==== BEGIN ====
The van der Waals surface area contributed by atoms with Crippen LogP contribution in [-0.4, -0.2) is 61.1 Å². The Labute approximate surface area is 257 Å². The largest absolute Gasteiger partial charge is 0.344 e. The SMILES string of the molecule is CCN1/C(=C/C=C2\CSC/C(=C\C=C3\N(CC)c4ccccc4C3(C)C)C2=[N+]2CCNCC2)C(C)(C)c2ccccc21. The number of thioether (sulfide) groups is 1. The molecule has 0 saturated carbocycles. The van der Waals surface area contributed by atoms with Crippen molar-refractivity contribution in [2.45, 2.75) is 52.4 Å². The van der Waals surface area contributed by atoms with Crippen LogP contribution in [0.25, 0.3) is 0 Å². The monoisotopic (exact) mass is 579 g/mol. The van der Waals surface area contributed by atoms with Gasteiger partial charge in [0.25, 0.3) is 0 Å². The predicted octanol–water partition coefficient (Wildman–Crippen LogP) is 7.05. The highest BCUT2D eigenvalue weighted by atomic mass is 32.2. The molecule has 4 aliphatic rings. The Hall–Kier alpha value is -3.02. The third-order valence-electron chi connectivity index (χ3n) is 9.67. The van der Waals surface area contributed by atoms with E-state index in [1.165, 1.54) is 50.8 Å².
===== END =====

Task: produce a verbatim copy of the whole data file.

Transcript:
The van der Waals surface area contributed by atoms with Crippen LogP contribution in [-0.4, -0.2) is 61.1 Å². The Labute approximate surface area is 257 Å². The largest absolute Gasteiger partial charge is 0.344 e. The SMILES string of the molecule is CCN1/C(=C/C=C2\CSC/C(=C\C=C3\N(CC)c4ccccc4C3(C)C)C2=[N+]2CCNCC2)C(C)(C)c2ccccc21. The number of thioether (sulfide) groups is 1. The molecule has 0 saturated carbocycles. The van der Waals surface area contributed by atoms with Crippen molar-refractivity contribution in [2.45, 2.75) is 52.4 Å². The van der Waals surface area contributed by atoms with Crippen LogP contribution in [0.25, 0.3) is 0 Å². The monoisotopic (exact) mass is 579 g/mol. The van der Waals surface area contributed by atoms with Gasteiger partial charge in [0.25, 0.3) is 0 Å². The predicted octanol–water partition coefficient (Wildman–Crippen LogP) is 7.05. The highest BCUT2D eigenvalue weighted by atomic mass is 32.2. The molecule has 4 aliphatic rings. The Hall–Kier alpha value is -3.02. The third-order valence-electron chi connectivity index (χ3n) is 9.67. The van der Waals surface area contributed by atoms with E-state index in [1.165, 1.54) is 50.8 Å².